On the Road with DotCom: All-Star Break Awards
Monday, 01.28.2008 / 1:35 PM CT / Feature
By J. Douglas Foster
Eastern media bias. It’s a term often thrown around in sports, and sometimes it almost comes off like blatant paranoia.
But in the National Hockey League, sometime it seems there is an overwhelming focus on the Eastern Conference. To those of us in the west, it seems quite apparent that to some, if it’s not happening in New York or Toronto, it’s not happening.
Well, as we get back to regular season play after the 2008 All-Star weekend, one thing is certain -- if little changes in the league from the break on out, it should be the Western Conference taking a clean sweep of all the major individual awards this season.
Sure, some people are having quality seasons in the east. Yet when you weigh them against what’s happening in the west, it’ll be hard to justify not taking the west finalists when handing out hardware.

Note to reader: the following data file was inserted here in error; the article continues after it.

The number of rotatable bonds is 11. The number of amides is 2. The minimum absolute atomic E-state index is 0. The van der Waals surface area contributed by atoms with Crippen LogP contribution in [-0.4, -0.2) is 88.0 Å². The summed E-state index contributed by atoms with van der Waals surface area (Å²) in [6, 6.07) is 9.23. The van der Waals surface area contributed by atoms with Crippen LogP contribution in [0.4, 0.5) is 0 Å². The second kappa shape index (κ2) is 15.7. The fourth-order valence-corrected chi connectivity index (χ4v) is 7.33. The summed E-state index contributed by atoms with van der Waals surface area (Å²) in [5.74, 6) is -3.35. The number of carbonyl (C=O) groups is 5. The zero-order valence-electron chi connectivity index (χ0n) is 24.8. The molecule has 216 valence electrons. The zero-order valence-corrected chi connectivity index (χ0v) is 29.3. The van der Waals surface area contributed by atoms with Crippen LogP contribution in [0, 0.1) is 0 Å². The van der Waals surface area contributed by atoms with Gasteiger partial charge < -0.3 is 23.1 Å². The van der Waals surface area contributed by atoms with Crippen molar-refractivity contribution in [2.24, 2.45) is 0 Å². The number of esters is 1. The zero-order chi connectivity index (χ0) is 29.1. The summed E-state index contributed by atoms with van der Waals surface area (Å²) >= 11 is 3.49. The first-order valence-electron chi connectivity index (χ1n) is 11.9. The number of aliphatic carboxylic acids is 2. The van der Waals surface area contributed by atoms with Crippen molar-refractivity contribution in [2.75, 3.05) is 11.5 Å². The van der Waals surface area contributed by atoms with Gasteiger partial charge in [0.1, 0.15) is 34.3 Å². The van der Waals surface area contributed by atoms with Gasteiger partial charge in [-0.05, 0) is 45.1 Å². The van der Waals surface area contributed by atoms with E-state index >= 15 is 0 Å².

So with just one game scheduled in the next four days, let’s look at who should be taking home those awards.
Right now, the clear frontrunner is former Dallas Star prospect and Calgary Flame Jarome Iginla.
At the break, Iginla sits third in the NHL with 32 goals, fourth with 63 points, second with 12 power play goals and tied for second with six game-winning goals.
Pretty good numbers. But the real selling point is this: When the notoriously slow-starting Flames did their usual limp out of the gate, it was Iginla who carried them back into contention. The Flames are 15-4-4 in their last 23 games, and during that stretch Iginla has 18 goals and nine assists, along with a +11 rating and four game-winning goals. When the Flames got hot, it was Iginla sparking the flint.